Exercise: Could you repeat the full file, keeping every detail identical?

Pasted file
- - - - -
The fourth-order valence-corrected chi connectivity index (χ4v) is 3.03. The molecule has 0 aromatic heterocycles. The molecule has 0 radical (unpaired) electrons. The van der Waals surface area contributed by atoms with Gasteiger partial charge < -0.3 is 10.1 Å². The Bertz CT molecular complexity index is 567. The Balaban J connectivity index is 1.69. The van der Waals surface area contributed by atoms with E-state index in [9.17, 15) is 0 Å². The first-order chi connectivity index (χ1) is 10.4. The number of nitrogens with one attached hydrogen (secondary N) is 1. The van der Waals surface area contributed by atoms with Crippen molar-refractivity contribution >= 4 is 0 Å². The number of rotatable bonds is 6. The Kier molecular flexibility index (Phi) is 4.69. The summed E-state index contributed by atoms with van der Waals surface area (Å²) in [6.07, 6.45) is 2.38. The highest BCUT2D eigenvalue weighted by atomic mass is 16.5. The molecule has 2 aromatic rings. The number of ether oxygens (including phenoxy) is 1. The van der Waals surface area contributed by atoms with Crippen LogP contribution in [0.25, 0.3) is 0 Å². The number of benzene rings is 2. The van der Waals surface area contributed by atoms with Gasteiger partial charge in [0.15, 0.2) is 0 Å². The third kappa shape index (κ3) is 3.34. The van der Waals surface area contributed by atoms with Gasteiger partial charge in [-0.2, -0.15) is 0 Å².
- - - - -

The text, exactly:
The fourth-order valence-corrected chi connectivity index (χ4v) is 3.03. The molecule has 0 aromatic heterocycles. The molecule has 0 radical (unpaired) electrons. The van der Waals surface area contributed by atoms with Gasteiger partial charge < -0.3 is 10.1 Å². The Bertz CT molecular complexity index is 567. The Balaban J connectivity index is 1.69. The van der Waals surface area contributed by atoms with E-state index in [9.17, 15) is 0 Å². The first-order chi connectivity index (χ1) is 10.4. The number of nitrogens with one attached hydrogen (secondary N) is 1. The van der Waals surface area contributed by atoms with Crippen molar-refractivity contribution >= 4 is 0 Å². The number of rotatable bonds is 6. The Kier molecular flexibility index (Phi) is 4.69. The summed E-state index contributed by atoms with van der Waals surface area (Å²) in [6.07, 6.45) is 2.38. The highest BCUT2D eigenvalue weighted by atomic mass is 16.5. The molecule has 2 aromatic rings. The number of ether oxygens (including phenoxy) is 1. The van der Waals surface area contributed by atoms with Crippen LogP contribution in [0.25, 0.3) is 0 Å². The number of benzene rings is 2. The van der Waals surface area contributed by atoms with Gasteiger partial charge in [0.15, 0.2) is 0 Å². The third kappa shape index (κ3) is 3.34. The van der Waals surface area contributed by atoms with Gasteiger partial charge in [-0.2, -0.15) is 0 Å².